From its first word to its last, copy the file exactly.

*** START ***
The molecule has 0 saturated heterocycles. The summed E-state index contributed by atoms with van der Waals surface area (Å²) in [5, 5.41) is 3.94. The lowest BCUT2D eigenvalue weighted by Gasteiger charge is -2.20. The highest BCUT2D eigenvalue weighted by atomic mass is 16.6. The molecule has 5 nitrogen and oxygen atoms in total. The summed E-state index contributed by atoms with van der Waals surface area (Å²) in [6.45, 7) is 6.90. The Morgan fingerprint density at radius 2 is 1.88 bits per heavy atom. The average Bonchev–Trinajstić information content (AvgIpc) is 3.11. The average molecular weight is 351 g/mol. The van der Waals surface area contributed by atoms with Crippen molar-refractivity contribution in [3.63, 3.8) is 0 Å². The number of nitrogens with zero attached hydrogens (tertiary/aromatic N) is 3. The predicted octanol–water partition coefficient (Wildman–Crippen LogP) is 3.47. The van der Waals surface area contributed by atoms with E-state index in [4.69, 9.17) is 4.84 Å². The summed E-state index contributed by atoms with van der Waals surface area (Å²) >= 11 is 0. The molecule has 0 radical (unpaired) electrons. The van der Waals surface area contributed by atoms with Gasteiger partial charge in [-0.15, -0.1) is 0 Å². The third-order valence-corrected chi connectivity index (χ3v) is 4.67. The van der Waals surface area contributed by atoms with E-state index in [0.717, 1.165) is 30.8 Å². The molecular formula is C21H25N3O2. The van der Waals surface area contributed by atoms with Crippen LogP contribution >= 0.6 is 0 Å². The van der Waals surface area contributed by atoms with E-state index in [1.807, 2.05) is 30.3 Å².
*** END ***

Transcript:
The molecule has 0 saturated heterocycles. The summed E-state index contributed by atoms with van der Waals surface area (Å²) in [5, 5.41) is 3.94. The lowest BCUT2D eigenvalue weighted by Gasteiger charge is -2.20. The highest BCUT2D eigenvalue weighted by atomic mass is 16.6. The molecule has 5 nitrogen and oxygen atoms in total. The summed E-state index contributed by atoms with van der Waals surface area (Å²) in [6.45, 7) is 6.90. The Morgan fingerprint density at radius 2 is 1.88 bits per heavy atom. The average Bonchev–Trinajstić information content (AvgIpc) is 3.11. The average molecular weight is 351 g/mol. The van der Waals surface area contributed by atoms with Crippen molar-refractivity contribution in [3.63, 3.8) is 0 Å². The number of nitrogens with zero attached hydrogens (tertiary/aromatic N) is 3. The predicted octanol–water partition coefficient (Wildman–Crippen LogP) is 3.47. The van der Waals surface area contributed by atoms with E-state index in [4.69, 9.17) is 4.84 Å². The summed E-state index contributed by atoms with van der Waals surface area (Å²) >= 11 is 0. The molecule has 0 radical (unpaired) electrons. The van der Waals surface area contributed by atoms with Gasteiger partial charge in [-0.15, -0.1) is 0 Å². The third-order valence-corrected chi connectivity index (χ3v) is 4.67. The van der Waals surface area contributed by atoms with E-state index in [0.717, 1.165) is 30.8 Å². The molecular formula is C21H25N3O2. The van der Waals surface area contributed by atoms with Crippen LogP contribution >= 0.6 is 0 Å². The van der Waals surface area contributed by atoms with E-state index in [1.807, 2.05) is 30.3 Å².